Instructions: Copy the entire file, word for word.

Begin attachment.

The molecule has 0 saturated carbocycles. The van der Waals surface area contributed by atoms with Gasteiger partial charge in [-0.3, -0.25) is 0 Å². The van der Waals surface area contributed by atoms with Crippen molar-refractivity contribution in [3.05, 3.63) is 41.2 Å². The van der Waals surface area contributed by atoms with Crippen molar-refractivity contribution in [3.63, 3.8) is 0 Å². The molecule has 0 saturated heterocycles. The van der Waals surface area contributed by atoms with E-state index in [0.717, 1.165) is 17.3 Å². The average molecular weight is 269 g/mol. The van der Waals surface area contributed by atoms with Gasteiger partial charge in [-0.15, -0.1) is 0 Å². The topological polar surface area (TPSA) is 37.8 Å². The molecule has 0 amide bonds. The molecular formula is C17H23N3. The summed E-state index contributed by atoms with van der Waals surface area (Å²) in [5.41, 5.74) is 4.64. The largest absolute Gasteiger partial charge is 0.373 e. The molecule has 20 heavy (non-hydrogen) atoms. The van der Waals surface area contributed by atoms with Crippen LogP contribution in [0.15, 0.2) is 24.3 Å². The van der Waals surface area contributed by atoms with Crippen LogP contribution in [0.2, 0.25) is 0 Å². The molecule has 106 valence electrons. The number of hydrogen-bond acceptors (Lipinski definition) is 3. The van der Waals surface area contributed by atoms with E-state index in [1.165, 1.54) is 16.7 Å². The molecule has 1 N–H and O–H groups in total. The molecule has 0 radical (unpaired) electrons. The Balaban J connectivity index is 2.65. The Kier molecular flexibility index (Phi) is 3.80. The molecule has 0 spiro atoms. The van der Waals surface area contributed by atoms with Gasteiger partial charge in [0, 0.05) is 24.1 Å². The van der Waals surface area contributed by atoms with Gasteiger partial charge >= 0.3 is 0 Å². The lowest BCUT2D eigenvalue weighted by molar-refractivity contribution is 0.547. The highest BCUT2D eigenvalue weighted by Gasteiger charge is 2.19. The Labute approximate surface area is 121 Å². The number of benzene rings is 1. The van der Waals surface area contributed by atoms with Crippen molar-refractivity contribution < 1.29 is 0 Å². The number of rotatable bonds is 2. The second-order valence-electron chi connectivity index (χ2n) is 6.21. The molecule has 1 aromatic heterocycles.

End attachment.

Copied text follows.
The molecule has 0 saturated carbocycles. The van der Waals surface area contributed by atoms with Gasteiger partial charge in [-0.3, -0.25) is 0 Å². The van der Waals surface area contributed by atoms with Crippen molar-refractivity contribution in [3.05, 3.63) is 41.2 Å². The van der Waals surface area contributed by atoms with Crippen molar-refractivity contribution in [3.63, 3.8) is 0 Å². The molecule has 0 saturated heterocycles. The van der Waals surface area contributed by atoms with E-state index in [0.717, 1.165) is 17.3 Å². The average molecular weight is 269 g/mol. The van der Waals surface area contributed by atoms with Gasteiger partial charge in [-0.15, -0.1) is 0 Å². The topological polar surface area (TPSA) is 37.8 Å². The molecule has 0 amide bonds. The molecular formula is C17H23N3. The summed E-state index contributed by atoms with van der Waals surface area (Å²) in [5.41, 5.74) is 4.64. The largest absolute Gasteiger partial charge is 0.373 e. The molecule has 20 heavy (non-hydrogen) atoms. The van der Waals surface area contributed by atoms with Crippen LogP contribution in [0.15, 0.2) is 24.3 Å². The van der Waals surface area contributed by atoms with Crippen LogP contribution in [0.2, 0.25) is 0 Å². The molecule has 106 valence electrons. The number of hydrogen-bond acceptors (Lipinski definition) is 3. The van der Waals surface area contributed by atoms with E-state index in [1.165, 1.54) is 16.7 Å². The molecule has 1 N–H and O–H groups in total. The molecule has 0 radical (unpaired) electrons. The Balaban J connectivity index is 2.65. The Kier molecular flexibility index (Phi) is 3.80. The molecule has 0 spiro atoms. The van der Waals surface area contributed by atoms with Gasteiger partial charge in [0, 0.05) is 24.1 Å². The van der Waals surface area contributed by atoms with Gasteiger partial charge >= 0.3 is 0 Å². The lowest BCUT2D eigenvalue weighted by molar-refractivity contribution is 0.547. The highest BCUT2D eigenvalue weighted by Gasteiger charge is 2.19. The Labute approximate surface area is 121 Å². The number of benzene rings is 1. The van der Waals surface area contributed by atoms with Crippen molar-refractivity contribution < 1.29 is 0 Å². The number of rotatable bonds is 2. The second-order valence-electron chi connectivity index (χ2n) is 6.21. The molecule has 1 aromatic heterocycles.